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Trinity Classical Academy, a local private school, joins the football fray when it debuts Saturday

Posted: September 9, 2009 10:42 p.m.
Updated: September 10, 2009 4:55 a.m.

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Matt Dixon took over as Trinity Classical Academy athletic director just before the summer began last year.

In his first week at the private Christian school in Saugus, Dixon says he was bombarded by e-mails from Ben Froemming.

Froemming, whose wife is the admissions director at the school and has two daughters that attend Trinity, implored Dixon to look into starting a CIF-certified football team at the school.

“We need to do this and step forward with this,” Dixon said, recalling the e-mail.

“(Froemming) had playbooks and friends to help and equipment lists. This is how much it would cost. (I thought) ‘Wow, he’s serious.’”
Nearly a year later, the Trinity Knights will play their first CIF-certified game when they debut as a junior varsity 8-Man team against Calvary Baptist on Saturday at 11 a.m. at First Lutheran High in Sylmar.

Froemming is now the team’s co-head coach.

A man with big hopes, he believes the program can compete for a CIF championship in a couple of years.

Froemming says the main reason for wanting Trinity to have a football program was so that he could mentor young men.

He doesn’t have any boys of his own who will be playing for the team — his daughters are in third and sixth grade.

Yet Froemming says he coached youth football in Colorado, has a vested interest in Trinity and a passion for the game.

The idea of starting a football team, Froemming says, came from reading an article in a newspaper about how Avalon of Santa Catalina Island started an 8-Man program.

The process to start a team at Trinity began about two and a half years ago, but it really kicked into high gear last year.

Trinity had to apply for certification through the CIF-Southern Section.

The school had to field at least six sports programs, one boys and one girls program in each season.

In addition to football, Trinity also has girls volleyball in the fall, boys basketball and girls soccer in the winter and baseball and softball in the spring — all of which will compete at the junior-varsity level.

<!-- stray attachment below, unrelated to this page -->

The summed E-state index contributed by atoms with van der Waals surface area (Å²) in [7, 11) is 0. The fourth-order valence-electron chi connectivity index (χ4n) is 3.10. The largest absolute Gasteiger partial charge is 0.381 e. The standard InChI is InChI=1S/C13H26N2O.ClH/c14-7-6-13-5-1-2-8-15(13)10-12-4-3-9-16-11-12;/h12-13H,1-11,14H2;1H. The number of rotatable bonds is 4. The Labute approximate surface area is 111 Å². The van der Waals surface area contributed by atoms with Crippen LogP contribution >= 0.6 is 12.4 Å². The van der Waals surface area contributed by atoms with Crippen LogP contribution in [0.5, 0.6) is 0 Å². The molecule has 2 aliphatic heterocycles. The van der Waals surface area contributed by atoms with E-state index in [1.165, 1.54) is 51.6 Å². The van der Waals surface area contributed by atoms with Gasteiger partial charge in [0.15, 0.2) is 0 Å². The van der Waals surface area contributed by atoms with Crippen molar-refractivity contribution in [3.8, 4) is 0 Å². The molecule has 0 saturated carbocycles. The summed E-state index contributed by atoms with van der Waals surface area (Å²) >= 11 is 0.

Trinity also had to submit information such as its enrollment, growth potential and background on its coaches.

The school began in 2001 with 28 students for its kindergarten, first and second grades. It has grown every year since.

This year it will offer kindergarten through 10th grade, with hopes in 2010 of adding an 11th-grade class.

While the school now has  275 students, there are only 16 boys in its ninth- and 10th-grade classes, which made starting a football team no easy task.

Of the 16 boys eligible to play, 13 are on the football team that practices on a dirt lot on Trinity’s campus.

“No grass, but we can see it growing,” Froemming says. “But it’s too young to step on.”

Sometimes the coaches have to step in as players during practice.

“It’s a challenge,” Froemming says. “Everyone’s learning two or three positions.”

The Knights won’t even consider kicking field goals or extra points, as there are  no goal posts anywhere to practice on.

Most of the boys haven’t played organized football before. Some have a little experience, like 15-year-old 10th-grader James Brooks.

Brooks played Pop Warner in the seventh grade.

It was around that time when Brooks, who has been attending the school since it opened in 2001, approached his father about attending a public school so he could play sports.

“I’m extremely glad I stayed here, because I get great academics and play sports, especially multiple sports,” says Brooks, a wide receiver/defensive back who also plans on playing basketball and baseball.

Trinity will play a nine-game schedule this season and hopes to move up to the varsity level.

Dixon says he would also like the team to play in the Heritage League with fellow Christian private school Santa Clarita Christian, which won its first-ever CIF-Southern Section Division I 8-Man title in 2008.

The Knights will play at the Division II level, which is for schools that have a high school enrollment under 118.

A long-term goal, Dixon says, is to field an 11-man football team.

As for immediate goals, Froemming says: “The goal is to turn out young men of virtue, of wisdom and courage. If we can get them to that, we will eventually win football games.”

It’s not lost upon the current players what they’re doing at Trinity.

Josh Waschak, a 10th-grader who plays running back and linebacker for the Knights, understands this is the beginning.

The team will have its growing pains.

In two years, when he’s a senior, he hopes the team will have established something.

“I hope I see younger kids coming up, excited to be in the program,” the 15-year-old says. “I’d like to see us set the example, pave the way.”



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